Idea Garbage Collection
Recently I’ve spoken to a lot of people who’ve said something like “I’ve always wanted to try and make comedy sketches”, or “there’s part of me that wants to be an actor”, or “I’ve got these ideas for a children’s book that one day I’ll make”. I think there’s good reason why you should act on these sooner rather than later that most people don’t talk about.
When you get an idea like this, you’re usually pretty buzzed about it. You imagine it enacted in all its glory, and it seems like it could be really great — like it could be something you’d be really proud of. It’s so exciting in fact, that often the act of actually imagining it is itself a big endorphin hit.
An idea like this is so intriguing and exciting to think about that it can subconsciously become a tempting alternative to staying focussed on what you’re doing in the real world, very much in the same way as if you have an acute family problem, then you have a high likelihood of switching your focus from what you should be doing to ruminating the problem, all without you actively deciding to.
And the problem is made worse the more ideas you have queued up. When you have multiple cool ideas you wish were real, then you have many of these potential endorphin hits scattered around your head, and if your focus deviates for so much as a second from what you are doing, then your brain has a proportionally higher probability of stumbling across one of them. So having many ideas sitting there biases your thought processes towards breaking focus even more.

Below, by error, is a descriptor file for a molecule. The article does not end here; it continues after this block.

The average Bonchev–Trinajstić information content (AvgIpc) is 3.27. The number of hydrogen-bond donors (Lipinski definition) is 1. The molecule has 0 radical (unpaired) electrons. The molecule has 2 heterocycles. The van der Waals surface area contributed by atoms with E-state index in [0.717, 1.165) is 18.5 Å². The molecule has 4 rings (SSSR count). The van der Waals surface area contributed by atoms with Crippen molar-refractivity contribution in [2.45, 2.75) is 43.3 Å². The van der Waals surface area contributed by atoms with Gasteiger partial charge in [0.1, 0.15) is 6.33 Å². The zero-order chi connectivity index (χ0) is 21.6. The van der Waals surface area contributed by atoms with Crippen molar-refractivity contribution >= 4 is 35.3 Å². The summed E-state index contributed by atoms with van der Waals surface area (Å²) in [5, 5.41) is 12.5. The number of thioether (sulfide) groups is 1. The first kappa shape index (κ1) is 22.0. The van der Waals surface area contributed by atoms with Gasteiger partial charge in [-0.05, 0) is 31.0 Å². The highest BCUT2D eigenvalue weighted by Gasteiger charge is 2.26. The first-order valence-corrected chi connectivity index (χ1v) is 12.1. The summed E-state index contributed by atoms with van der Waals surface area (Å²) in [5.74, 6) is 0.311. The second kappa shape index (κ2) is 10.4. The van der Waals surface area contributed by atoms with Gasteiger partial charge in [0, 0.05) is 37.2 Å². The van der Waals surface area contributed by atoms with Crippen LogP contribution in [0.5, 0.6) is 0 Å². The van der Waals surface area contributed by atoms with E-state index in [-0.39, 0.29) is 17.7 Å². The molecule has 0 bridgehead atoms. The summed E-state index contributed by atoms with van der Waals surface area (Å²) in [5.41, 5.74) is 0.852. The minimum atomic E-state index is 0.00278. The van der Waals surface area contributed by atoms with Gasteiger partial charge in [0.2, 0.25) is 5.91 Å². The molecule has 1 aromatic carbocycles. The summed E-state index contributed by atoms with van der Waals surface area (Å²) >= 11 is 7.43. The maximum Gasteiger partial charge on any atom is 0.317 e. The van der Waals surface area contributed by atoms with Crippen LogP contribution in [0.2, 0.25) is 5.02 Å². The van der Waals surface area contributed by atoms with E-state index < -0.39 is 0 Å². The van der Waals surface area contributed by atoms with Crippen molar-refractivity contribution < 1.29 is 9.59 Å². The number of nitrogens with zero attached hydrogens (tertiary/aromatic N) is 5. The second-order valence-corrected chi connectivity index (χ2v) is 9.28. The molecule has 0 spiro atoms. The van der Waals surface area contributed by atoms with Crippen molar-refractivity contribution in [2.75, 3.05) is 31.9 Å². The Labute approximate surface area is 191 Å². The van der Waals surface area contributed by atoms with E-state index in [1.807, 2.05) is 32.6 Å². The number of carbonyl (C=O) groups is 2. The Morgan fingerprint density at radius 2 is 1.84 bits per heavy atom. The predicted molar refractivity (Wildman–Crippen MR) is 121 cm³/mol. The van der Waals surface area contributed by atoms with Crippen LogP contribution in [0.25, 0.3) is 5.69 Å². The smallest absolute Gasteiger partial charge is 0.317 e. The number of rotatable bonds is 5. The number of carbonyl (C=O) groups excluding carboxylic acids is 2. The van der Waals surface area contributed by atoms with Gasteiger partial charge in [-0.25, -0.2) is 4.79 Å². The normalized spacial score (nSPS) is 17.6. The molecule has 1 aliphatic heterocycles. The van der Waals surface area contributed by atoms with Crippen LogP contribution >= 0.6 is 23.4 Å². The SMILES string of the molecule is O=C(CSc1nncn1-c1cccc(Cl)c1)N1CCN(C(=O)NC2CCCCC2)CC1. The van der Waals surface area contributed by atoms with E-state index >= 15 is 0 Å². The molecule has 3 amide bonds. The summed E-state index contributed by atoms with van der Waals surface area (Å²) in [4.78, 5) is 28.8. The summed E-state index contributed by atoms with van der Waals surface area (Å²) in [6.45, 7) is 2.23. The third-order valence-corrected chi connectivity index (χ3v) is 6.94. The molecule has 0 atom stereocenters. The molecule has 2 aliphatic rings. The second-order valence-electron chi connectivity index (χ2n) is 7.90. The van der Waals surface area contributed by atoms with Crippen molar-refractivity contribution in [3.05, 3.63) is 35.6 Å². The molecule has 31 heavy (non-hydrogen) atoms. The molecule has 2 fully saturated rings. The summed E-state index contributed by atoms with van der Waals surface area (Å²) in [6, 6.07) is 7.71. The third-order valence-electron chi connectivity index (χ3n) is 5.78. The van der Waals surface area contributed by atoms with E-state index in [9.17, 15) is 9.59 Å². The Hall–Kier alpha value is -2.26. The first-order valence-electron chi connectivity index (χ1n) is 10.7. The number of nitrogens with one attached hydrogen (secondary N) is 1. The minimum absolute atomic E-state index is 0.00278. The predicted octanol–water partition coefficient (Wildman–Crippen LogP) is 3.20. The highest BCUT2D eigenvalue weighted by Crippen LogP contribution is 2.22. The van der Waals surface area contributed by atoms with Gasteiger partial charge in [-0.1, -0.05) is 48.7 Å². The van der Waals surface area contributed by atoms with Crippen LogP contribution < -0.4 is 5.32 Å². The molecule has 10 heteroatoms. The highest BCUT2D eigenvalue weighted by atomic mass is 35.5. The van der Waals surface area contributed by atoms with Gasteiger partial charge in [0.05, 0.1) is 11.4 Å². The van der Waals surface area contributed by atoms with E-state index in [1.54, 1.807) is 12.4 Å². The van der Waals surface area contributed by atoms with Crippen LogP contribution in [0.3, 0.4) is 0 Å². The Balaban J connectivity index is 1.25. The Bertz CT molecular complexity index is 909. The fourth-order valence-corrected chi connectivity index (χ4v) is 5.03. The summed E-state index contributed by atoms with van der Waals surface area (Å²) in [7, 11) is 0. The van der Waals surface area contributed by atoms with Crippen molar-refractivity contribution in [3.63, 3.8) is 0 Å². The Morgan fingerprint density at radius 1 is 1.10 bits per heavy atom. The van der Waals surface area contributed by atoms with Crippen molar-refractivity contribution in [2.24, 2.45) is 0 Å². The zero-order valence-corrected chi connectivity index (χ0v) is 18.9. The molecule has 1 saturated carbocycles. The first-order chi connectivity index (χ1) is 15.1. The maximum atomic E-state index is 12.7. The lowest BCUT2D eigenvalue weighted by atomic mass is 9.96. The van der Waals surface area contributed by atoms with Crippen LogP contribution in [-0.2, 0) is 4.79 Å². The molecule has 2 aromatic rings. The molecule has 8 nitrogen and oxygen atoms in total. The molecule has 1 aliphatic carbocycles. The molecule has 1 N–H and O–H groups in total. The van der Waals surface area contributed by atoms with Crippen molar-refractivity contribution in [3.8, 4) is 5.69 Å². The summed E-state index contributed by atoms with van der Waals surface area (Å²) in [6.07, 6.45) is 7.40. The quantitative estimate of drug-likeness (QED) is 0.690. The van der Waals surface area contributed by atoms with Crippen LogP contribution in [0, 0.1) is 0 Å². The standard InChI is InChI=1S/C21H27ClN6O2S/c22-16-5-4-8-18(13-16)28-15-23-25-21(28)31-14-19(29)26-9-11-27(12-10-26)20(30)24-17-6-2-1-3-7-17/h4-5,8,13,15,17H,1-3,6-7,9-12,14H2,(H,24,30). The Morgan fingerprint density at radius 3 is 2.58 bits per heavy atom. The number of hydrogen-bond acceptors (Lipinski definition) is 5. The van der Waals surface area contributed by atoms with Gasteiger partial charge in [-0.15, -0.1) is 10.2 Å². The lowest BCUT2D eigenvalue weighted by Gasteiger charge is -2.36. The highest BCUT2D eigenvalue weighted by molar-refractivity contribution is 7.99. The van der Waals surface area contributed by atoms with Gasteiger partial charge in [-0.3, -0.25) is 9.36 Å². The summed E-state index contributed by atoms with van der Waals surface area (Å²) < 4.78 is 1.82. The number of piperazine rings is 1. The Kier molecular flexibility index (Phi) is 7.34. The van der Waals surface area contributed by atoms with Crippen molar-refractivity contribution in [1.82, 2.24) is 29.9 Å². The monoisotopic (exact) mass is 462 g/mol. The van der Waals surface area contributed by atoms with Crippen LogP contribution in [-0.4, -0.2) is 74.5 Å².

And so having these ideas sticking around tempts your mind into wandering more, and given that research shows that a perpetually wandering mind is not a healthy one, then the implication is that having these ideas sitting around for the long term is not good for you.
There are two solutions to this. The first is to shut down any ideas you have before you can get excited about them, which is obviously incredibly boring. Don’t do this.
The second is that when you have an idea, you should act on it fast instead of letting it sit around. The reason you should do this is that acting on your ideas kind of has the effect of garbage collecting them: it converts them from possible unknown gem of future excitement into concrete experience which is confirmed exciting or unexciting. That does three positive things:
- It clears the idea out of memory so there aren’t these rewards for daydreaming randomly dotted around your mind
- It removes the probabilistic element from the equation. Part of the intrigue of a daring and far out idea is that it might just work. Before you’ve properly investigated the idea, there’s this chance that it could be the realisation of your wildest dreams. And this alone creates a slot-machine-like mindset where you become captivated by the uncapped potential of the situation. It’s the same addictive distracting thought process that leads people to check their Coinbase accounts multiple times a day. When you execute on an idea, you get a concrete result which replaces that distracting uncertainty
- It creates lived experiences, which are better to have sticking around in your head than ideas are. Lived experiences are factual occurrences and not speculation, so they are obviously more true than ideas are, and therefore way more useful foundations for shaping your future ideas and thoughts. Also, they are more comforting in retrospect, and the fabric of real memories, which tend to grow more positive over time, whereas unexecuted ideas tend to grow more stale and tend towards regret for what could have been.
So the result of converting this pile of exciting ideas into a set of concrete experiences is that you’re likely to live more in the moment, and have a more accurate and happy picture of the world.
This is one reason, probably quite an important reason, that you should act on your ideas soon after you have them. To reduce the number of what-ifs that pull your attention away from the moment you’re in right now.